Craig Wood, University of Kentucky
Equine Vital Signs
Temperature, pulse, and respiration ( TPR) are the basic physiological parameters every horse owner or care provider should know if he or she wants to take proper care of a horse. These three vital signs are very important and can greatly help you and your veterinarian when you think your horse might be sick. Just knowing the normal values for these three vital signs can provide great insight about your horse’s physiological state.
To know if your horse’s TPR values are abnormal, you first need to know what is normal. Although the normal heart rate for most horses is 32 to 36 beats per minute, some horses have lower heart rates, 24 beats per minute, or maybe slightly higher heart rates, 40 beats per minute.
You will need a thermometer, a stethoscope, and a watch with a second hand or one that counts seconds. A digital thermometer should be used because the time required for a reading is much less and it is more flexible than a glass mercury thermometer.
The thermometer should have a small hole at the end so a long piece of brightly colored string or tape can be attached to help find the thermometer if it is dropped or lost in the stall. A small clamp or clothespin can be placed at the end of the string so it can be attached to the horse’s tail and left in place until the temperature can be read. In that way, you do not have to hold the thermometer in place. You can purchase these thermometers at any drug store.
The stethoscope is used to clearly hear the heart beating and the sounds of breathing. An inexpensive stethoscope can be purchased at a drug or horse supply store that will be sufficient to hear the heartbeat and determine a heart rate (pulse) and respiratory rate.
Rectal temperature is easily taken on most horses by placing a small amount of lubricant (petroleum jelly) on the thermometer. Approach the horse from the side; do not stand directly behind the horse in case they decide to kick. Raise or move the horse’s tail and insert the thermometer into the anus. Thermometers designed for use with livestock have a ring on the top. This ring can be attached to a string and a clip attached to the opposite end of the string. The clip can be clipped to the horse’s tail when you take the horse’s temperature.
The normal rectal temperature of a horse is 99.5 to 101.5°F (37.5 to 38.6ºC). Foals less than 1 month of age have a normal temperature of 100.0 to 102.0°F (37.7 to 38.8ºC). Newborn foals can easily suffer from hypothermia (low body temperature), so if the foal’s temperature is below 98.0°F (36.6ºC), call your veterinarian. In the meantime, rub the foal with towels or blankets to stimulate blood flow and/or dry its coat.
If the horse’s rectal temperature is above normal, it has a fever, not a temperature. All horses have a temperature, either above normal (fever), below normal (hypothermia), or normal.
The heart rate can be taken without a stethoscope, but having a stethoscope makes the job easier. If a stethoscope is not handy, the pulse can be taken from the facial artery, which is on the bottom side of the jaw in a shallow groove beneath the last cheek tooth. Count the number of beats for 15 seconds, then multiply by four to calculate the heart rate in beats per minute. Remember, any excitement by the horse will increase the pulse rate.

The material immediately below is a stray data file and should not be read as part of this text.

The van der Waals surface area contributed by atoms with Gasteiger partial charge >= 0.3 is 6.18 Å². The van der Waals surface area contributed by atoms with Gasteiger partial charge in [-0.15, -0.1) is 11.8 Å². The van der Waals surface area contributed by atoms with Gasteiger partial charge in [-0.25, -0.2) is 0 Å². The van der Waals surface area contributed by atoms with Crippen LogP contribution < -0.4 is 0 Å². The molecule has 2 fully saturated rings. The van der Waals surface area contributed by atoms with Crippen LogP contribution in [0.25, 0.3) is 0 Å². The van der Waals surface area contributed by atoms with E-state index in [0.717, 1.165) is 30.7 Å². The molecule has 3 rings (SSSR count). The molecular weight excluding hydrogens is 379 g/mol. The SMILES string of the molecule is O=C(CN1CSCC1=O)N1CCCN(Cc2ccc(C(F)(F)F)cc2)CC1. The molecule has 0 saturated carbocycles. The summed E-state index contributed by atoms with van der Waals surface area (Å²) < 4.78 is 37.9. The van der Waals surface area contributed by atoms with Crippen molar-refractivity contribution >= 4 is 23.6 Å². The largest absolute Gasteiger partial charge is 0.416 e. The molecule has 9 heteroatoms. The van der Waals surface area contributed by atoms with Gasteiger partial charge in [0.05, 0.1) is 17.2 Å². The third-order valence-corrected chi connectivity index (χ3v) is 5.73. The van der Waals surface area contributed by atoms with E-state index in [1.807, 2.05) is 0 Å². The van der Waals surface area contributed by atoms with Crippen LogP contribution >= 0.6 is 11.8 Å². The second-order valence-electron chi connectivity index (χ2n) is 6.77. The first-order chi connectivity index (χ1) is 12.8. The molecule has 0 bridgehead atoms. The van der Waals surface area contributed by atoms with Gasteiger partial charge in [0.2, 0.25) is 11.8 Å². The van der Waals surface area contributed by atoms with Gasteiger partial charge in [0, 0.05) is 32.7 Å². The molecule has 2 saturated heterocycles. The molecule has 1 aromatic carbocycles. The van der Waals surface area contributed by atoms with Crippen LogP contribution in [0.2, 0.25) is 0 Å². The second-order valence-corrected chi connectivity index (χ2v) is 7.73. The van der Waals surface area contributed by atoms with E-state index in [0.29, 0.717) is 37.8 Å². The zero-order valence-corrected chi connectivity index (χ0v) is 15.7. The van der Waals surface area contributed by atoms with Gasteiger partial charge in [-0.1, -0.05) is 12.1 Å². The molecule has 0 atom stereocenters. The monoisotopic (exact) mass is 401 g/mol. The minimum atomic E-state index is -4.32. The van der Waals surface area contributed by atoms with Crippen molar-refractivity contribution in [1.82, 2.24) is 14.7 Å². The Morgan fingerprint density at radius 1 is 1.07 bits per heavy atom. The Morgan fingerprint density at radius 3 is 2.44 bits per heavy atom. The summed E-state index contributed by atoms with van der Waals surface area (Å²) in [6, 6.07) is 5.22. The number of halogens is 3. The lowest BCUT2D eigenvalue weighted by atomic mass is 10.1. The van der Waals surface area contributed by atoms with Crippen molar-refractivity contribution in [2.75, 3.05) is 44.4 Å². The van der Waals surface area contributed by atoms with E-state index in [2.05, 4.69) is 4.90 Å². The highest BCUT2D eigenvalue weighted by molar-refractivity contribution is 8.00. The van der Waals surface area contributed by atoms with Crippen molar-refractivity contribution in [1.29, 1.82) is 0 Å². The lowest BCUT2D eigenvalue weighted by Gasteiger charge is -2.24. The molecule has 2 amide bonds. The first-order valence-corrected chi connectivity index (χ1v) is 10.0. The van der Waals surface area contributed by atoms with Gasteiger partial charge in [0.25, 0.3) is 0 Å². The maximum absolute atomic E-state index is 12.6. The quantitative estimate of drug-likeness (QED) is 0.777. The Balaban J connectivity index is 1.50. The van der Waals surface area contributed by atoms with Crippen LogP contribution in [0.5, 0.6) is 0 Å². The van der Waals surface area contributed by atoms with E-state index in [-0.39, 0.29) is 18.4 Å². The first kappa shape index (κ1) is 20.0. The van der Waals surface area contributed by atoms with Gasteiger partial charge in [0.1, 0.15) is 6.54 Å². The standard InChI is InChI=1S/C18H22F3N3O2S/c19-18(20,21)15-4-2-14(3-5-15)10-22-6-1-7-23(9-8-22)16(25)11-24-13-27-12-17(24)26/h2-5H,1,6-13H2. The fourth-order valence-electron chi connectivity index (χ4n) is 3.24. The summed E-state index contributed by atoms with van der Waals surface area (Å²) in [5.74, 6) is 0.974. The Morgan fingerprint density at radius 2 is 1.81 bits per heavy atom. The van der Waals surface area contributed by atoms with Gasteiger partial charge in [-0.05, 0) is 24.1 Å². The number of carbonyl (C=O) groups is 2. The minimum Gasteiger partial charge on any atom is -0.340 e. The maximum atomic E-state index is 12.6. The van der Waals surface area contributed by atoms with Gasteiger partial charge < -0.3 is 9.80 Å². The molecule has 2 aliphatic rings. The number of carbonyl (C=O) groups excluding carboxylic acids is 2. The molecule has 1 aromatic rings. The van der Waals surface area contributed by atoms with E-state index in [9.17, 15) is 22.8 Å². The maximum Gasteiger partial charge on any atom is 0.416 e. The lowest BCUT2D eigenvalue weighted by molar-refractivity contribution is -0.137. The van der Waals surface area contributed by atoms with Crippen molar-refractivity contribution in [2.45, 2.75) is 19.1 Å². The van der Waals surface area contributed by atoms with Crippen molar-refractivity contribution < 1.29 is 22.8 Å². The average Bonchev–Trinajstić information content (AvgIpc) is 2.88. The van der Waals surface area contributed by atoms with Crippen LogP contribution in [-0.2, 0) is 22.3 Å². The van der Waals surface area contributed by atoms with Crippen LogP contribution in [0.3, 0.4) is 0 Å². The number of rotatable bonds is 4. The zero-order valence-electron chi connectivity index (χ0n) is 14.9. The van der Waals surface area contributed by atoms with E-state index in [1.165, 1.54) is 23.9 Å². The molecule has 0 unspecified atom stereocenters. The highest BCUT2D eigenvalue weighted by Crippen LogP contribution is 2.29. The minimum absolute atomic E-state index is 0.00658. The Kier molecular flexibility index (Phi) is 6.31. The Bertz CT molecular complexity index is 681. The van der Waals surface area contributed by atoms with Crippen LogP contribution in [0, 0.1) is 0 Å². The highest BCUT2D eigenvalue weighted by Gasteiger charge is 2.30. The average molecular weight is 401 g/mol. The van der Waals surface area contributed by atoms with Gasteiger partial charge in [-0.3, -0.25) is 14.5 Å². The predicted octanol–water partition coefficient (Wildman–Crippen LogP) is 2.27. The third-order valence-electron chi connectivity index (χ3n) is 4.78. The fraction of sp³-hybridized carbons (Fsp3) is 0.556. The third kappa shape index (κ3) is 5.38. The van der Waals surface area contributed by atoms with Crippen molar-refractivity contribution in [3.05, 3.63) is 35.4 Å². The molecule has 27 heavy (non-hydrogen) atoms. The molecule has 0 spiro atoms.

If a stethoscope is available, listen to the heart on the left side of the horse’s chest, just behind the elbow. Each sound of the heart is considered one beat. The normal heart rate for an adult horse is about 32 to 36 beats per minute. Foal heart rates vary depending on age. Newborn foals have a heart rate of between 80 to 100 beats per minute. Foals which are a few weeks to a few months of age will have heart rates of 60 to 80 beats per minute.
Respiration can be taken by watching the horse’s chest move in and out (an inhale and exhale is one breath) or feeling the air come out of the nostrils. The stethoscope can be used to listen to the breaths as the air travels across the trachea when the horse inhales and exhales. Respiration characteristics should also be noted. Is the sound clear? Are the breaths shallow or deep? Is there any abnormal squeaking or crackling sound associated with the breathing?
The normal respiratory rate for adult horses is eight to 12 breaths per minute. Newborn foals have respiratory rates that are 60 to 80 breaths per minute. Older foals have resting respiratory rates from 20 to 40 breaths per minute. Remember, if your horse or foal becomes excited for any reason, the respiratory rate can be temporarily elevated.
Capillary Refill Time
Another indicator of health is mucous membrane, or gum, color. Healthy horses have nice pink gums that are moist to the touch. Capillary refill time is tested by pressing your finger firmly on the gum above the front incisors and removing it quickly. The time it takes for the area to turn from white back to pink is the capillary refill time. Normal refill time is about 2 seconds. If capillary refill time is longer than 2 seconds you should note the color of the mucous membrane and contact your veterinarian.
You greatly increase your horse’s chance of surviving a serious illness or accident by knowing your horse’s normal vital signs and being able to take its vital signs in an emergency.
For more information on a horse’s vitals, visit these pages.
Help us improve our site!
Please take a moment to fill out our survey so we can continue to improve our website.